Back on track.
3. Trash Trackbacks
That’s what I choose to do with trackbacks at Traf f ic Generation Caf é – I trash them.
But bef ore I do, I always:
1. Click over to the site that sent the trackback – to see what kind of sites link to me and why;
2. Take note of trackbacks that are sent by low-quality sites – in our day and age of Google spitting out
algo changes f aster than a woman changes her mind on the color of her nail polish, it’s good to keep
track of them in case you might have to disavow those links at some point;
3. Leave a comment thanking the blogger f or a legitimate link – the very least you can do f or someone who
made the ef f ort of mentioning you.
How to Avoid Spamming Bloggers with Trackbacks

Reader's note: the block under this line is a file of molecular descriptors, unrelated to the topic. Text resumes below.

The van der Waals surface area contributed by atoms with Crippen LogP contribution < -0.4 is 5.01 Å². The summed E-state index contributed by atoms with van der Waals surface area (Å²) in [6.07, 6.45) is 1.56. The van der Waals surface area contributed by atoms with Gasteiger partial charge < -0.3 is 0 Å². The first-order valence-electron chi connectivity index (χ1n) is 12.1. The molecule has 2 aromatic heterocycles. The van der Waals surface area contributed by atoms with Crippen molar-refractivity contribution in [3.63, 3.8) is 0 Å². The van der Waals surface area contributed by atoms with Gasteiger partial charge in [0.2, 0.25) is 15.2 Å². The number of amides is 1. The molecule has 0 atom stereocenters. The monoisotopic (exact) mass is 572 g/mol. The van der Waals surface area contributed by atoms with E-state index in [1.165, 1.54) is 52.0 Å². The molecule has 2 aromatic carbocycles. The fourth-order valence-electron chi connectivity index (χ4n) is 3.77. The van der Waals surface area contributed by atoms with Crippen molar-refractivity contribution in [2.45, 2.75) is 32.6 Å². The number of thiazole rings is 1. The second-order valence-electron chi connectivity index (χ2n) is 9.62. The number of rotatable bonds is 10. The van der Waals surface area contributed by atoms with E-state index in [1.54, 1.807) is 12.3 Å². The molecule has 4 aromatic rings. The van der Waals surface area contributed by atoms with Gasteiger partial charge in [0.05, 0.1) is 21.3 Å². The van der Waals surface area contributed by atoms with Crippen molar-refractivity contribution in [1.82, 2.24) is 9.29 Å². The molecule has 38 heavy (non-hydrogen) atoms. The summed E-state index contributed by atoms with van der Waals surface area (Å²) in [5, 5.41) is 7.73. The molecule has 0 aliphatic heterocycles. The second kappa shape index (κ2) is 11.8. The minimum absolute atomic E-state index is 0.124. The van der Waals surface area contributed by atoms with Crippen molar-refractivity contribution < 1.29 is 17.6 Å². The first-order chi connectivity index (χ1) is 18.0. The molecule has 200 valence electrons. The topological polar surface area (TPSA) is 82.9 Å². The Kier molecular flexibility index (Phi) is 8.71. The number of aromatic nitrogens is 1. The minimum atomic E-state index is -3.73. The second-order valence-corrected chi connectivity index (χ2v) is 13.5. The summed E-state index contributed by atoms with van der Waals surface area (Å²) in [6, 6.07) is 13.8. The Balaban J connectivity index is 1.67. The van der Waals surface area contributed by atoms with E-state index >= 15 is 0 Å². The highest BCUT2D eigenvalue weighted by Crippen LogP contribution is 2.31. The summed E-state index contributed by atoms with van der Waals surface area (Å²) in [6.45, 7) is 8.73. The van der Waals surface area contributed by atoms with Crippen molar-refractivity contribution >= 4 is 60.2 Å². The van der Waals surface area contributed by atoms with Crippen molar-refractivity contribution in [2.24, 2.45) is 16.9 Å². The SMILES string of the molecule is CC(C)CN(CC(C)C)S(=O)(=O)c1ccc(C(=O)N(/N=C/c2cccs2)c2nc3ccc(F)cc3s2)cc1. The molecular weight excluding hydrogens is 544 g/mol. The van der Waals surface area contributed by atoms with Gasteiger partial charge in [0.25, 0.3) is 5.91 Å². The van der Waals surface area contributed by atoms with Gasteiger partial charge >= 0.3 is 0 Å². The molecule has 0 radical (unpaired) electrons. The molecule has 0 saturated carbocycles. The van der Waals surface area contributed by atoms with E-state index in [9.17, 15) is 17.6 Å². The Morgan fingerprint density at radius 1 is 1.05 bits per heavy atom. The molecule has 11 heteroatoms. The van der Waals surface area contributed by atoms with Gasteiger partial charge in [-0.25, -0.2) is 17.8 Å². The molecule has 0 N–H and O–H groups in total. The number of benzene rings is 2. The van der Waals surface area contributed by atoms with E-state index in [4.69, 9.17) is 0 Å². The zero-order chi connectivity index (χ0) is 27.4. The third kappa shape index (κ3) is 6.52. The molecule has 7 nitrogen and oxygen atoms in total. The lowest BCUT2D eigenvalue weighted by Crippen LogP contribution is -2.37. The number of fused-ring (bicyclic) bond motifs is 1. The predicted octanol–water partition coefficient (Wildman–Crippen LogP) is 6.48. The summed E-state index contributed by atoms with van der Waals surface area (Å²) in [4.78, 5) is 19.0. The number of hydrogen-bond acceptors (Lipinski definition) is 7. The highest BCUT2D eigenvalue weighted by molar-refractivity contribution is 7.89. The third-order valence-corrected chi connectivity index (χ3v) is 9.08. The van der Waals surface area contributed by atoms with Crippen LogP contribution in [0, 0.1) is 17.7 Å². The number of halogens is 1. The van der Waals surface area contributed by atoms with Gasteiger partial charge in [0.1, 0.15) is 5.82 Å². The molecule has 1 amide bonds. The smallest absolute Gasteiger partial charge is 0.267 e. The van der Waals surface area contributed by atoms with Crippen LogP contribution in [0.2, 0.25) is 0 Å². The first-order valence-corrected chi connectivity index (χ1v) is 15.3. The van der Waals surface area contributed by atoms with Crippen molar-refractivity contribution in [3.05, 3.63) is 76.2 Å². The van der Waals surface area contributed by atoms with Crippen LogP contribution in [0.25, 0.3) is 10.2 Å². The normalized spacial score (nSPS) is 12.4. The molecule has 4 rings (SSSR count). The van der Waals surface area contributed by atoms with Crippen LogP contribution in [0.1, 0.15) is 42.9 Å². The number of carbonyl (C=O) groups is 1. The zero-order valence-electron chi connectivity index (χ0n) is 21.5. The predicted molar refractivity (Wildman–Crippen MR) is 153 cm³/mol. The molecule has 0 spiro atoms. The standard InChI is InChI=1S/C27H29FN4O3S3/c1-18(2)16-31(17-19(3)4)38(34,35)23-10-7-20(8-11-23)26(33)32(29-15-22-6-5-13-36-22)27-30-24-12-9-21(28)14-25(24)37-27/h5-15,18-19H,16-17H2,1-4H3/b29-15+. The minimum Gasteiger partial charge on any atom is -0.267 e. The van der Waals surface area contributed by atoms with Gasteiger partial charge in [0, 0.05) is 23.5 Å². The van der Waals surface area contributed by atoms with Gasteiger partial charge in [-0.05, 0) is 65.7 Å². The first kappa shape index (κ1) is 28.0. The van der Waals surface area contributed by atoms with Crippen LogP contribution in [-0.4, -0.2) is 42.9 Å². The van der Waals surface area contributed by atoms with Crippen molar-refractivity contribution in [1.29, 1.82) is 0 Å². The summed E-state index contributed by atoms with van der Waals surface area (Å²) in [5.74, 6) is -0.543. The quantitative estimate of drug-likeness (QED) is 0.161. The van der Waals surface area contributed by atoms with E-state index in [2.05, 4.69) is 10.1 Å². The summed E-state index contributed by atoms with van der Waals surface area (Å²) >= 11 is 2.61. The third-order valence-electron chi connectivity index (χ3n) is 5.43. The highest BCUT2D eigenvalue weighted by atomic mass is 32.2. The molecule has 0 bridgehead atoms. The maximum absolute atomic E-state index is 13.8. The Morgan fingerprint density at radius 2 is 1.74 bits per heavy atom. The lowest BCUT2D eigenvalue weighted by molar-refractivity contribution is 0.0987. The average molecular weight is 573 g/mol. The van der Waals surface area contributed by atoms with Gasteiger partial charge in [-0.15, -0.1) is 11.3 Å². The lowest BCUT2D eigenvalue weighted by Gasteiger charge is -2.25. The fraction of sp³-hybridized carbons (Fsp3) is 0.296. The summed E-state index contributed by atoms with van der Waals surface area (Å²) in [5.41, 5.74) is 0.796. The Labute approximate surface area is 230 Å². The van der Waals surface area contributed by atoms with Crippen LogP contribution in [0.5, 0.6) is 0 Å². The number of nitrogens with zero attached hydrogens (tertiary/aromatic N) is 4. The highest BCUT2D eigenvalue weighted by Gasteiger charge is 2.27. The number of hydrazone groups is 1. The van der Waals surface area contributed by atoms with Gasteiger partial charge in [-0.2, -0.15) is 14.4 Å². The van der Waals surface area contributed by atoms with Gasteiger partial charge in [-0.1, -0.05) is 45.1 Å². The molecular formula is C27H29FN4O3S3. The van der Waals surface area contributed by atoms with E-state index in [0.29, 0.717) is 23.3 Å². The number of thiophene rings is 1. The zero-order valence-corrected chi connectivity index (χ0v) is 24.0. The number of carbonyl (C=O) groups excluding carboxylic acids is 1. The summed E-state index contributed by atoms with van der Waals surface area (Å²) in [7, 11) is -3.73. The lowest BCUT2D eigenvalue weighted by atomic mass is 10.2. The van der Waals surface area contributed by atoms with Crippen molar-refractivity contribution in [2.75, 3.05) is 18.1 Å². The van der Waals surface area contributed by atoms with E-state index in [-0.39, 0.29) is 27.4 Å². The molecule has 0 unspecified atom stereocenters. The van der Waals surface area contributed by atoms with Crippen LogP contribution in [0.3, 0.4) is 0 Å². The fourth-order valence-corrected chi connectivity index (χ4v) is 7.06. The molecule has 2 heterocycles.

If you are a spammer, chances are this f alls on deaf ears or you won’t be reading this to begin with.
There are several WordPress plugins that send phony trackbacks to other blogs to trick those bloggers into
approving the trackbacks and thus giving away quality links back to the blogs that run those plugins.
Most of these plugin creators do an incredible job wording their products in such a way that they get you
excited about them without actually revealing HOW the plugins work.
They make claims like this one:
Sounds great, right?
Only this plugin (Digi Autolinks) “f akes” trackbacks to other blogs to collect unearned links f rom them.
You can read more about spam trackback plugins, as well as other unethical backlink plugins in Gail
Gardener’s TrackBack Spam: Blacklist Blogs Using Trackback Spammers Blogging Backlink Spamming Plugins.
Also, check out Lorelle VanFossen’s Sharing Without Context to learn more about plugins that automatically
add hidden “related content” sections f or the sake of earning trackback links. As f ar as I am concerned, that’s